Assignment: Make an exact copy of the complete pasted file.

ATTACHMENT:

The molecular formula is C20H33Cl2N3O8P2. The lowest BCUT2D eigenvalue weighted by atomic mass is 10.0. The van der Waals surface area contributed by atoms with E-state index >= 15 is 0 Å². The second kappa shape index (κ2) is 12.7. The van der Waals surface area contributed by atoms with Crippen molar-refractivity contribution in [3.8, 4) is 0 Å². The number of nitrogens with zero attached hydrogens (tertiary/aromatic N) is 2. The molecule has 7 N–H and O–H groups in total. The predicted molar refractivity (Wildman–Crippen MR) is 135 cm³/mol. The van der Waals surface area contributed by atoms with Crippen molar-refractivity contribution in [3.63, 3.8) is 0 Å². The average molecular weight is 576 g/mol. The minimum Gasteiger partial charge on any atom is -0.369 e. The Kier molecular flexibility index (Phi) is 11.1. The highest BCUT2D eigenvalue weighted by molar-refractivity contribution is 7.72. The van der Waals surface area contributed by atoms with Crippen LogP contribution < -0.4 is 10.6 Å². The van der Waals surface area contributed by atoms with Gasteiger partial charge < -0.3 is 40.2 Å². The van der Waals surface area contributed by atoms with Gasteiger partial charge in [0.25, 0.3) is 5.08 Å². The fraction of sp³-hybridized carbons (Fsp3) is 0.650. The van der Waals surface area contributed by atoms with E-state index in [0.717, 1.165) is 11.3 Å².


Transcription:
The molecular formula is C20H33Cl2N3O8P2. The lowest BCUT2D eigenvalue weighted by atomic mass is 10.0. The van der Waals surface area contributed by atoms with E-state index >= 15 is 0 Å². The second kappa shape index (κ2) is 12.7. The van der Waals surface area contributed by atoms with Crippen molar-refractivity contribution in [3.8, 4) is 0 Å². The number of nitrogens with zero attached hydrogens (tertiary/aromatic N) is 2. The molecule has 7 N–H and O–H groups in total. The predicted molar refractivity (Wildman–Crippen MR) is 135 cm³/mol. The van der Waals surface area contributed by atoms with Crippen molar-refractivity contribution in [3.63, 3.8) is 0 Å². The average molecular weight is 576 g/mol. The minimum Gasteiger partial charge on any atom is -0.369 e. The Kier molecular flexibility index (Phi) is 11.1. The highest BCUT2D eigenvalue weighted by molar-refractivity contribution is 7.72. The van der Waals surface area contributed by atoms with Crippen LogP contribution < -0.4 is 10.6 Å². The van der Waals surface area contributed by atoms with Gasteiger partial charge < -0.3 is 40.2 Å². The van der Waals surface area contributed by atoms with Gasteiger partial charge in [0.25, 0.3) is 5.08 Å². The fraction of sp³-hybridized carbons (Fsp3) is 0.650. The van der Waals surface area contributed by atoms with E-state index in [0.717, 1.165) is 11.3 Å².